It’s been challenging trying to keep up with all of the various controversies surrounding Interior Secretary Ryan Zinke, but CNN uncovered a new one that’s surprising, even for one of the most scandal-plagued members of Donald Trump’s cabinet.
If you’ve heard Zinke speak on his work at Interior, you’ve probably heard him talk about being a geologist. He’s made the boast dozens of times since joining the president’s cabinet, including during congressional testimony while under oath, often as a way of bolstering the weight of his policy decisions. As the argument goes, Zinke must be right about everything from climate change to endangered species to oil drilling – because he’s a geologist.
But what if he’s used the label about his professional background in a misleading way?
Zinke, however, has never held a job as a geologist. In his autobiography, Zinke wrote that he majored in geology at the University of Oregon, which he attended on a football scholarship, and chose his major at random.
“I studied geology as a result of closing my eyes and randomly pointing to a major from the academic catalog, and I never looked back. I am just glad I did not find electronics,” he wrote, adding that he was focused and a good student, and earned an outstanding academic achievement award his senior year.
After getting his degree 34 years ago, Zinke considered a career in geology, but instead chose a military path before entering politics.
Or put another way, despite his frequent claims to being a geologist, Zinke doesn’t appear to have ever done any real work in geology, at least not since randomly choosing to be a geology major a few decades ago as an undergraduate.
This is a pretty remarkable thing for a cabinet secretary to make dubious claims about, but it’s not the only embarrassing story Zinke is dealing with right now.
CNN also took a closer look yesterday, for example, at Zinke’s former radio show, where he apparently kicked around bizarre conspiracy theories, including questions about Barack Obama’s birth certificate.
That report ran the same day as the HuffPost’s reporting on Zinke’s department relying on “a top energy industry lobbyist to help draft a list of potential regulatory rollbacks.”
Also yesterday, Politico reported that Zinke “failed to disclose relevant information to ethics officials when he traveled to Las Vegas to speak to the Golden Knights hockey team last year, the department’s watchdog reported Monday – including the fact that one of his biggest campaign donors owned the team. The report by Interior’s inspector general also raised questions about whether taxpayers should have been on the hook for a $12,000 charter flight that Zinke took after the speech from Las Vegas to his home state of Montana.”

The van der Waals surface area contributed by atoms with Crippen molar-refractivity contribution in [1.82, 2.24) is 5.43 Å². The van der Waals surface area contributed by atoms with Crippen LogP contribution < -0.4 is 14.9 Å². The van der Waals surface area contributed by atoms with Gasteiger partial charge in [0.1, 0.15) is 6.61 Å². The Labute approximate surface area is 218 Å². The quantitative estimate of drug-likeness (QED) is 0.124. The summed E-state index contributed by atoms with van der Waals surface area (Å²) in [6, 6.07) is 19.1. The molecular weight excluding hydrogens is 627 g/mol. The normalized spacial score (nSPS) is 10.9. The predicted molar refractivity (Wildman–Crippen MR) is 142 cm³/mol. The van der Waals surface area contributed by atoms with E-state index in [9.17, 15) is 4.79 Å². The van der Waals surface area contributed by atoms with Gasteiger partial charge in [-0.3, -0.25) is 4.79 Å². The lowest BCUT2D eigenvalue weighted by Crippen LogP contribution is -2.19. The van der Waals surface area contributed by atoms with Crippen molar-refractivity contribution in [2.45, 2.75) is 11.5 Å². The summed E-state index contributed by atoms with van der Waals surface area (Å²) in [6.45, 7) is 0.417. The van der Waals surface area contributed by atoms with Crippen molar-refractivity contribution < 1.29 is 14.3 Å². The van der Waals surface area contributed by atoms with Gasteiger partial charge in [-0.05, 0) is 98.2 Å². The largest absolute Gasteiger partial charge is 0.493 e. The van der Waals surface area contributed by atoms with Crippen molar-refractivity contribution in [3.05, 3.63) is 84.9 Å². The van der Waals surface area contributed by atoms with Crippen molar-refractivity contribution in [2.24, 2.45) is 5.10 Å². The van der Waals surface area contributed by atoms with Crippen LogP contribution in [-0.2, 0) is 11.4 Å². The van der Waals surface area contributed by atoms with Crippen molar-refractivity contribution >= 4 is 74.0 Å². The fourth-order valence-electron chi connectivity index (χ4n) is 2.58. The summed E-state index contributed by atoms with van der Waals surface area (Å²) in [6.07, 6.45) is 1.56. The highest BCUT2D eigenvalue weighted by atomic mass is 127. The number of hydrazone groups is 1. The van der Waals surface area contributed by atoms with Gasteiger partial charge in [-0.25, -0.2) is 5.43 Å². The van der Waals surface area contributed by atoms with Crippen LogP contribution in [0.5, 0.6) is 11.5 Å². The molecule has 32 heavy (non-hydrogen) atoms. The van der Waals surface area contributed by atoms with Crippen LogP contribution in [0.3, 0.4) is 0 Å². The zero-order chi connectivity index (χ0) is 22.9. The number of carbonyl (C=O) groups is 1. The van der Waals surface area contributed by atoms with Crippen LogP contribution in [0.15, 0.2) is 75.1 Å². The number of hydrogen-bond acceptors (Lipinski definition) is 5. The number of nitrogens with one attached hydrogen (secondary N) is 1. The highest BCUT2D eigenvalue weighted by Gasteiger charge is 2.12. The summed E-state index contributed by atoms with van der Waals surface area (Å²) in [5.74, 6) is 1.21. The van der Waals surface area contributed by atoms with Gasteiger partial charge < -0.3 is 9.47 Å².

Note, all of these Zinke-related controversies have unfolded just this week – and it’s only Tuesday.
They follow a report from two weeks ago in which we learned the FEC is asking a leadership PAC previously affiliated with Zinke “to account for more than $600,000 of previously unreported contributions from the first six months of 2017.” The same day, TPM reported that a third of the senior Interior Department career officials reassigned under Zinke in a major agency reshuffling “are Native American, even though Native Americans make up less than 10 percent of the Department’s workforce.”
And those are just the controversies from this month. As we discussed last month, there are questions about the cabinet secretary’s controversial travel habits. And his alleged intimidation tactics against Republican senators during the health care fight. And the investigation into whether he reassigned an Interior scientist who disclosed how climate change affects Alaska Native communities.
There are the resignations at the National Park System Advisory Board. And his sweetheart deal for Florida on coastal oil drilling. And the story about Zinke mistakenly using wildfire preparedness funds to pay for one of the secretary’s unrelated helicopter tours. And the story about his previously undisclosed shares in a gun company.
There have also been questions about Zinke’s wife saddling department staffers with extra work. In February, two scientists resigned from Interior after Zinke demanded confidential energy data. Around the same time, a pair of casino-owning American Indian tribes accused Zinke “of illegally blocking their plans to expand operations in Connecticut – a delay that stands to benefit politically connected gambling giant MGM Resorts International.”
I realize this administration has its share of controversial cabinet secretaries, but it’d be tough to top the sheer volume of questions surrounding the Interior secretary.